With the constant flow of hurricanes streaming through Florida, you'd expect investors to think twice about investing in Florida real estate. That is not the case with Miami-based investor Bruce Berkowitz. Bruce Berkowitz has bet the farm - that is, close to 50% of his portfolio - on a single stock, The St. Joe Company (NYSE:JOE).
Whenever a top investor bets big on a single position, I take note. After all, that investor must have put in hundreds of hours of work into examining the opportunity. And, by betting so big, that investor also put his reputation on the line.
Even by these lofty standards, however, the size of Bruce Berkowitz's bet on The St. Joe Company stands out.
The Roller Coaster of Bruce Berkowitz's Career
Berkowitz joined the pantheon of top investors in the late 1990s and early 2000s. In 2010, Morningstar named Bruce Berkowitz the U.S. stock fund manager of the decade, beating out the likes of Bill Miller, Ken Heebner, and Tom Marsico.
Berkowitz's Fairholme fund had generated a 10-year annualized return of 13.2% through the end of 2009. The average return of a comparable mutual fund over the same period was 0.01%.
How did Berkowitz do it?
Berkowitz avoided the technology boom and bust of 2000. Pre-financial crisis of 2008, Berkowitz made big, profitable bets on energy and defense. Post-financial crisis, he made a fortune in financial stocks like American International Group Inc. (NYSE:AIG) and Bank of America Corp. (NYSE:BAC).
A fawning article titled "The Mega Mind of Miami" in the December 10, 2010, edition of Fortune magazine marked the height of Berkowitz's investment reputation.
It has been a rough ride for Berkowitz ever since. Berkowitz's massive bets on real estate assets like St. Joe and Sears Holdings Corporation (NASDAQ:SHLD) have yet to pay off this decade.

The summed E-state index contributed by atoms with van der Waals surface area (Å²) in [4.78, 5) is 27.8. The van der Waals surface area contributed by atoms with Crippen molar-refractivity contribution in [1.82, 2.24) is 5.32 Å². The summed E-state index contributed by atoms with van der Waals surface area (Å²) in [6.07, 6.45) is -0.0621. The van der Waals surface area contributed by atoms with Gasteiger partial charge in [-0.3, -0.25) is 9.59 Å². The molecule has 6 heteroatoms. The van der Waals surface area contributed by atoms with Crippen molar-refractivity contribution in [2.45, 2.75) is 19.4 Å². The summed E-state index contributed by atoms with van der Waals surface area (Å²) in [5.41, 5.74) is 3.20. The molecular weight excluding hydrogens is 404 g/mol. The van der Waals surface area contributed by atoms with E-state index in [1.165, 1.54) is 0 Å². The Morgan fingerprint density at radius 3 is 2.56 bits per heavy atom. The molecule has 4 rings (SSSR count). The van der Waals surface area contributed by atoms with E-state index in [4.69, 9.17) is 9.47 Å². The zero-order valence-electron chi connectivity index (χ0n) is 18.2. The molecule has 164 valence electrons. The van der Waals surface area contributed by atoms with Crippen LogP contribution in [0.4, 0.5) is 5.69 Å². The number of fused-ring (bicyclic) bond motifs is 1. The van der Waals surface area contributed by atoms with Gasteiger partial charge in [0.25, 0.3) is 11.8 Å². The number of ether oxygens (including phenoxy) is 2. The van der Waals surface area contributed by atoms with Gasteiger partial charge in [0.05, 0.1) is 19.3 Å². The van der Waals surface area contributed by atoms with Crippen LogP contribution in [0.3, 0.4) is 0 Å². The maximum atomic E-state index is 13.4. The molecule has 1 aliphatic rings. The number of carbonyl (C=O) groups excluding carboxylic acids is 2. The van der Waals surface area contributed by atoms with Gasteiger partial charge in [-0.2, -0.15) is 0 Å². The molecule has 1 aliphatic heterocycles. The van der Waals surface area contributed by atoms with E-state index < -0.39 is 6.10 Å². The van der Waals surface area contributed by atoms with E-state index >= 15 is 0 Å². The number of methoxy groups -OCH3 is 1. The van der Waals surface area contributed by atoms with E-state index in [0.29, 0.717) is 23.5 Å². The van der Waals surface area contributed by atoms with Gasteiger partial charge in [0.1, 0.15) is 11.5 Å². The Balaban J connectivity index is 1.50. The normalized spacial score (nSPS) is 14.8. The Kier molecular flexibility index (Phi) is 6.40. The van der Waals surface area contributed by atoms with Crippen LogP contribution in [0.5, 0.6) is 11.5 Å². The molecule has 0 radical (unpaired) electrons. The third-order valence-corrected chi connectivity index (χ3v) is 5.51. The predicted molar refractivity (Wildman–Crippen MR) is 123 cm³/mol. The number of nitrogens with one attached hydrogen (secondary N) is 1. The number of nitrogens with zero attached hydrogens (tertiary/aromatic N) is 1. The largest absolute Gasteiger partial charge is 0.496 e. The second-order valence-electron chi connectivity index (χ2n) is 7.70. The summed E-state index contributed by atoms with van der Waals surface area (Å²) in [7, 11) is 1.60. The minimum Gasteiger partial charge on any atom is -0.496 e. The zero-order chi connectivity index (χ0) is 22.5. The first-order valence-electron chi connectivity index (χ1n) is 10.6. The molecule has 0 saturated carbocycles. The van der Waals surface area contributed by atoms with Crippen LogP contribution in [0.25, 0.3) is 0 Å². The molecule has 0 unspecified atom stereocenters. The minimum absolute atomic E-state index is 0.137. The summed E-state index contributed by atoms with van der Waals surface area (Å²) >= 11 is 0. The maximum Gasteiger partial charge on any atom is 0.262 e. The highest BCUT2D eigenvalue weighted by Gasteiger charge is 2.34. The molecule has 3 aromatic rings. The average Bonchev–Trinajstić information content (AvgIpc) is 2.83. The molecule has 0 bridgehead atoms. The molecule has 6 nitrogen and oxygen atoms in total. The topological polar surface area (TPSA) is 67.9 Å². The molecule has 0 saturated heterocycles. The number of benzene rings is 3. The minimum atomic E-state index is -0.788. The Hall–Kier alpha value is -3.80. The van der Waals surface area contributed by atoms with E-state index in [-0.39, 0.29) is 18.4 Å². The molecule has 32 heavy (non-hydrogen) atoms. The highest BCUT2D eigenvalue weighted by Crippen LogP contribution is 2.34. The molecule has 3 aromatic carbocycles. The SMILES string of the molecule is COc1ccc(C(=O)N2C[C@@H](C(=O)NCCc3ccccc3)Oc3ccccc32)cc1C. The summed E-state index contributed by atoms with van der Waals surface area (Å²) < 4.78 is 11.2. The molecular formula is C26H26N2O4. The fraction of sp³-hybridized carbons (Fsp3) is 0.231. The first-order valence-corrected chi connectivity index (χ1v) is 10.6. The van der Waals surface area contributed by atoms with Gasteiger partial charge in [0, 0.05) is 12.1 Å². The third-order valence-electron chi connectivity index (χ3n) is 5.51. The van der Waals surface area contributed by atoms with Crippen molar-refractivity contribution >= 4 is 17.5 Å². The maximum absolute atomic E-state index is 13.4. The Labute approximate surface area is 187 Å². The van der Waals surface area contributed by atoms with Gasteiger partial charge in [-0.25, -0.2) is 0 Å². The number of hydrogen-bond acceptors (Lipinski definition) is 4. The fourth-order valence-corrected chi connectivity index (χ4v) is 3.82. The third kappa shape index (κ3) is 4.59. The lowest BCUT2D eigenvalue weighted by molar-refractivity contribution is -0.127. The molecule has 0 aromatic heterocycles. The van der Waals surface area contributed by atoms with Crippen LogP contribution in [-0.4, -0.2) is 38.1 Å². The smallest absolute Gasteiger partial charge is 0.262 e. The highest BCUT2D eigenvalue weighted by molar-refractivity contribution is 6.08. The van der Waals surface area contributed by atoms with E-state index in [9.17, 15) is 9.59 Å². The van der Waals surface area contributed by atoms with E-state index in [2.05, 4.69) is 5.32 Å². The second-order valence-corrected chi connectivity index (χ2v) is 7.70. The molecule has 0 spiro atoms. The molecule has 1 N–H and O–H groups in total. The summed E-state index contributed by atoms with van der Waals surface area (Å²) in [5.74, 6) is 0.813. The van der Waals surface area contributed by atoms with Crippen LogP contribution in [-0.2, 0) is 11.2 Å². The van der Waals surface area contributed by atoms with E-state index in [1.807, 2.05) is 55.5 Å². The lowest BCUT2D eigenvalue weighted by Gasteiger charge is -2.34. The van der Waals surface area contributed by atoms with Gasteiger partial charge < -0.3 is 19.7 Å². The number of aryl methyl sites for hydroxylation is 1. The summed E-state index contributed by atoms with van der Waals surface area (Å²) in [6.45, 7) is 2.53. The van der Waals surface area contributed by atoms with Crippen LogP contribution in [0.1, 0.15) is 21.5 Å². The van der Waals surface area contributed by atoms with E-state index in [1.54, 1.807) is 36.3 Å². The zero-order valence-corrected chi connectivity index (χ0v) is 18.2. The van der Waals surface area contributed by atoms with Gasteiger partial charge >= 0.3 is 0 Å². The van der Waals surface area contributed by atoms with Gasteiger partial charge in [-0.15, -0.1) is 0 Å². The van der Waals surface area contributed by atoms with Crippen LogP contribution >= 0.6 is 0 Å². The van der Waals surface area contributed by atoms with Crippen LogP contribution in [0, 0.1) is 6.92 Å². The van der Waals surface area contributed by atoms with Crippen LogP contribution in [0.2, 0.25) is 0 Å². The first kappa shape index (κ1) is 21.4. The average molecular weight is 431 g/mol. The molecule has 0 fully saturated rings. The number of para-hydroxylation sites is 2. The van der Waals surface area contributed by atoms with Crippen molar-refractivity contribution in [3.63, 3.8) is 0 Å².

Since 2011, Berkowitz's Fairholme Fund has lost 89% of its assets due to poor performance. With $2.2 billion in assets, the Fairholme fund is just a fraction of its $20 billion former size. Berkowitz himself is now the fund's largest client.
Berkowitz has been unapologetic for Fairholme's poor returns. He always has promised his investors ultra-concentrated, often contrarian bets and high volatility. And, he certainly has delivered on that front.
The St. Joe Company - Berkowitz's Biggest Bet
Berkowitz has said that if he could only invest in one of his positions, The St. Joe Company, a Watersound, Florida-based real estate developer and manager, would be it. Putting his money where his mouth is, Berkowitz has invested a whopping 48.67% of the Fairholme Fund in the company. Berkowitz recently raised his stake in St. Joe on July 14 by 1.37% when he bought 343,428 shares for $18.55 per share.
That's a daring move, even for a committed contrarian like Berkowitz.
That's because St. Joe has been a dud investment over the past decade. After hitting a high of $81.54 at the peak of the real estate boom in June 2005, shares of St. Joe have fallen sharply. Today, shares trade at around $19. That's the same level the stock traded at in February 2009 and a level that it first hit in January 1994.